Hidalgo beat out Nathalie Kosciusko-Morizet of the center-right Union for a Popular Movement (UMP) on Sunday with 54.5 percent of the vote to take win the Paris mayoral race, according to exit polls.
The Socialist Party of President Francois Hollande also looks set to retain control of the Paris town hall. The victory is seen as a consolation for the party, however, as it fared poorly in nationwide municipal elections.
While the Socialists lost ground on Sunday, the UMP described itself as the principle victor on the night.
Cities currently under Socialist control that appeared under threat based on first round results last week included Strasbourg, Toulouse, Saint-Etienene, and Metz.
"We have had a very severe warning," said Segolene Royal, President Hollande's former partner who is a favorite to return to government in a reshuffle expected to follow Sunday's poor results for the Socialist Party. Popular Interior Minister Manuel Valls has also been broadly tipped as a possible candidate to replace Prime Minister Jean-Marc Ayrault.
Hollande himself is facing record-low approval ratings, roughly two years after defeating the UMP's Nicolas Sarkozy in presidential elections.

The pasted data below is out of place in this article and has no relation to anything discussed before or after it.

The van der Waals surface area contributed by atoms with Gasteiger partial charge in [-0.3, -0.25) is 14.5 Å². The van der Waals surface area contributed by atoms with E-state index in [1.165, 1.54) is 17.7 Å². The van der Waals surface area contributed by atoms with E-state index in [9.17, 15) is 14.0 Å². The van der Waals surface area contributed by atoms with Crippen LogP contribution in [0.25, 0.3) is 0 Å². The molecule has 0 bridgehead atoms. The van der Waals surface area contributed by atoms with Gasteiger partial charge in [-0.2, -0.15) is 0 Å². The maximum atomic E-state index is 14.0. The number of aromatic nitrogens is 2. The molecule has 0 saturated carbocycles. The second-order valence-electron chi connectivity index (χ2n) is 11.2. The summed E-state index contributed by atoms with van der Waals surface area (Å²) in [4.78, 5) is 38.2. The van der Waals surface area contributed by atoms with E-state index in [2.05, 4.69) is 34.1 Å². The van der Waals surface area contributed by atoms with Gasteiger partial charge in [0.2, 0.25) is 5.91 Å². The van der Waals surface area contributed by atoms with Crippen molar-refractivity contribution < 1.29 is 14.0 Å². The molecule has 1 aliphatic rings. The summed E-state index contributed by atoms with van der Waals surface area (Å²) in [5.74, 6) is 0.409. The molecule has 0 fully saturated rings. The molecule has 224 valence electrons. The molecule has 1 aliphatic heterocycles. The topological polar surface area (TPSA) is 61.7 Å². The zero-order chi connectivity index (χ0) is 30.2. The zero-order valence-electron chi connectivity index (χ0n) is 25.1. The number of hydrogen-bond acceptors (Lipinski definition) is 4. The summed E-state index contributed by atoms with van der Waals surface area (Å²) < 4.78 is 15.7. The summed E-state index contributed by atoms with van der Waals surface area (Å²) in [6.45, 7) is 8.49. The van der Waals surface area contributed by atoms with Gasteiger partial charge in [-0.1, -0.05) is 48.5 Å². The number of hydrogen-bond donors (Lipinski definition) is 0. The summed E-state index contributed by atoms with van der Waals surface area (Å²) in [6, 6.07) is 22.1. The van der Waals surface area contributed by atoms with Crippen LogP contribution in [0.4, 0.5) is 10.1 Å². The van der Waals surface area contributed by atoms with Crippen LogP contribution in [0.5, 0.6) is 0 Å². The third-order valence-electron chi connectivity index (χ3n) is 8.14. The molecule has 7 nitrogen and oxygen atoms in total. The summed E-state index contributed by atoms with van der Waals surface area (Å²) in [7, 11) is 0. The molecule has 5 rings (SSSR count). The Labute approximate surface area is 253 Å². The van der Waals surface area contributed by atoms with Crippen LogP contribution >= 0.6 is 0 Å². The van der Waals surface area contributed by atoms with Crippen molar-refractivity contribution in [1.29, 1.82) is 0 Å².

FN makes headway
As ballot counting got underway on Sunday, the far-right National Front (FN) said it was on track to win at least two towns and claim 1,200 municipal council seats nationwide. According to exit polls, the anti-immigrant party was on track to secure the mayor's seats in the southern towns of Beziers and Frejus.
FN leader Marine Le Pen called Sunday's showing a huge step for the party.
"We have moved onto a new level," she said. "There is now a third major political force in our country."
The latest results add to FN's election to power in the northern town of Henin-Beaumont during last week's first round of voting. The party's previous record was winning three towns in 1995 local elections.
The party failed to achieve one of its main objectives, however, when it was unsuccessful in its bid to secure the northeastern town of Forbach.
Turnout for Sunday's poll was just 63.5 percent, a record low in France. Dissatisfaction with Hollande and a number of legal intrigues involving opposition conservatives contributed to the low number of people going to the polls.
dr/mz (AFP, Reuters)